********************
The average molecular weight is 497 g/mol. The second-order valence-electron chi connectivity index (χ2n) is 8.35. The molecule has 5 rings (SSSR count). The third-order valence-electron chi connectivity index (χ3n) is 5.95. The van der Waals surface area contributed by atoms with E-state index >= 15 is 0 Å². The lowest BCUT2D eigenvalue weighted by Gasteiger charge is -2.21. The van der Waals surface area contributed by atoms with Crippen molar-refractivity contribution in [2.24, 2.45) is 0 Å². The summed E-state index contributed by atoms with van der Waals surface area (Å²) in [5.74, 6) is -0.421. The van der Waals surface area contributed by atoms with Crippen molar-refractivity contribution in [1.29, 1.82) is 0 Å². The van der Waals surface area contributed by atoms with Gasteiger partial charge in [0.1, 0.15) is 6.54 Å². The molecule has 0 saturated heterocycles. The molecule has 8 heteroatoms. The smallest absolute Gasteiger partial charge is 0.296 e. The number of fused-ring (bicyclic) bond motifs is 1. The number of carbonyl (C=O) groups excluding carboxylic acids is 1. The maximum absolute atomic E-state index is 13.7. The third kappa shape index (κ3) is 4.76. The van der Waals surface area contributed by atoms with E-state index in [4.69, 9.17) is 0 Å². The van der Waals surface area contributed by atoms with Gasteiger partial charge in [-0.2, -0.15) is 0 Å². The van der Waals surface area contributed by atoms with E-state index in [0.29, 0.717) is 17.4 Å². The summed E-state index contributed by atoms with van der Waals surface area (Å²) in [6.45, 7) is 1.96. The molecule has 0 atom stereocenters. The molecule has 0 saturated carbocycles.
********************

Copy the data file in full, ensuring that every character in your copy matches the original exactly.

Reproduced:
The average molecular weight is 497 g/mol. The second-order valence-electron chi connectivity index (χ2n) is 8.35. The molecule has 5 rings (SSSR count). The third-order valence-electron chi connectivity index (χ3n) is 5.95. The van der Waals surface area contributed by atoms with E-state index >= 15 is 0 Å². The lowest BCUT2D eigenvalue weighted by Gasteiger charge is -2.21. The van der Waals surface area contributed by atoms with Crippen molar-refractivity contribution in [2.24, 2.45) is 0 Å². The summed E-state index contributed by atoms with van der Waals surface area (Å²) in [5.74, 6) is -0.421. The van der Waals surface area contributed by atoms with Crippen molar-refractivity contribution in [1.29, 1.82) is 0 Å². The van der Waals surface area contributed by atoms with Gasteiger partial charge in [0.1, 0.15) is 6.54 Å². The molecule has 0 saturated heterocycles. The molecule has 8 heteroatoms. The smallest absolute Gasteiger partial charge is 0.296 e. The number of fused-ring (bicyclic) bond motifs is 1. The number of carbonyl (C=O) groups excluding carboxylic acids is 1. The maximum absolute atomic E-state index is 13.7. The third kappa shape index (κ3) is 4.76. The van der Waals surface area contributed by atoms with E-state index in [4.69, 9.17) is 0 Å². The van der Waals surface area contributed by atoms with Gasteiger partial charge in [-0.2, -0.15) is 0 Å². The van der Waals surface area contributed by atoms with E-state index in [0.29, 0.717) is 17.4 Å². The summed E-state index contributed by atoms with van der Waals surface area (Å²) in [6.45, 7) is 1.96. The molecule has 0 atom stereocenters. The molecule has 0 saturated carbocycles.